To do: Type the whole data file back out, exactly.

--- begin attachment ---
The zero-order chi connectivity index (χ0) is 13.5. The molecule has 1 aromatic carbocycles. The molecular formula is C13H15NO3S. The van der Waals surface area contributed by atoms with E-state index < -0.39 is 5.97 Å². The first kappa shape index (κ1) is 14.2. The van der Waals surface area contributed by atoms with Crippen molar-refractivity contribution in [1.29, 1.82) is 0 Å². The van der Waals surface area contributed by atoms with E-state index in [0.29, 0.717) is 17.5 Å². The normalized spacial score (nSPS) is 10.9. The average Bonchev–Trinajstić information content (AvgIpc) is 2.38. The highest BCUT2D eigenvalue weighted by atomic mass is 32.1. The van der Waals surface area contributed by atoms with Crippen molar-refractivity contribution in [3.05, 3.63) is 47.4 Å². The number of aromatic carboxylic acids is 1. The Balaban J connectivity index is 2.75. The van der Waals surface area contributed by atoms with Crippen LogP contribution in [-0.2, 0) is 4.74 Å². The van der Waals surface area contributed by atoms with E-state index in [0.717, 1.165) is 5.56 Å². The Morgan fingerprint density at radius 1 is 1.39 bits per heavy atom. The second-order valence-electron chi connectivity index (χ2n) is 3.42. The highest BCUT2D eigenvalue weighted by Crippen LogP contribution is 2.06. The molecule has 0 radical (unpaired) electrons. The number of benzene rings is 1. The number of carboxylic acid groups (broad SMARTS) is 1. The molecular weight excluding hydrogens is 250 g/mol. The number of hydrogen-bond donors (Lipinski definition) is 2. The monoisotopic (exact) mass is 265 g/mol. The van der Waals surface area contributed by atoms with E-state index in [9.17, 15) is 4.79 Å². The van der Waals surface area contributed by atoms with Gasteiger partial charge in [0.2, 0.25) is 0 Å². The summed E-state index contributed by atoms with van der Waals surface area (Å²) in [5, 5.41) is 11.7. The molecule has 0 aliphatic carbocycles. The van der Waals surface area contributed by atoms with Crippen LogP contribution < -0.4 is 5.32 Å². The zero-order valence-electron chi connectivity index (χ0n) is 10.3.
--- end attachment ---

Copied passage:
The zero-order chi connectivity index (χ0) is 13.5. The molecule has 1 aromatic carbocycles. The molecular formula is C13H15NO3S. The van der Waals surface area contributed by atoms with E-state index < -0.39 is 5.97 Å². The first kappa shape index (κ1) is 14.2. The van der Waals surface area contributed by atoms with Crippen molar-refractivity contribution in [1.29, 1.82) is 0 Å². The van der Waals surface area contributed by atoms with E-state index in [0.29, 0.717) is 17.5 Å². The normalized spacial score (nSPS) is 10.9. The average Bonchev–Trinajstić information content (AvgIpc) is 2.38. The highest BCUT2D eigenvalue weighted by atomic mass is 32.1. The van der Waals surface area contributed by atoms with Crippen molar-refractivity contribution in [3.05, 3.63) is 47.4 Å². The number of aromatic carboxylic acids is 1. The Balaban J connectivity index is 2.75. The van der Waals surface area contributed by atoms with Crippen LogP contribution in [-0.2, 0) is 4.74 Å². The van der Waals surface area contributed by atoms with E-state index in [0.717, 1.165) is 5.56 Å². The Morgan fingerprint density at radius 1 is 1.39 bits per heavy atom. The second-order valence-electron chi connectivity index (χ2n) is 3.42. The highest BCUT2D eigenvalue weighted by Crippen LogP contribution is 2.06. The molecule has 0 radical (unpaired) electrons. The number of benzene rings is 1. The number of carboxylic acid groups (broad SMARTS) is 1. The molecular weight excluding hydrogens is 250 g/mol. The number of hydrogen-bond donors (Lipinski definition) is 2. The monoisotopic (exact) mass is 265 g/mol. The van der Waals surface area contributed by atoms with E-state index in [9.17, 15) is 4.79 Å². The van der Waals surface area contributed by atoms with Gasteiger partial charge in [0.2, 0.25) is 0 Å². The summed E-state index contributed by atoms with van der Waals surface area (Å²) in [5, 5.41) is 11.7. The molecule has 0 aliphatic carbocycles. The van der Waals surface area contributed by atoms with Crippen LogP contribution < -0.4 is 5.32 Å². The zero-order valence-electron chi connectivity index (χ0n) is 10.3.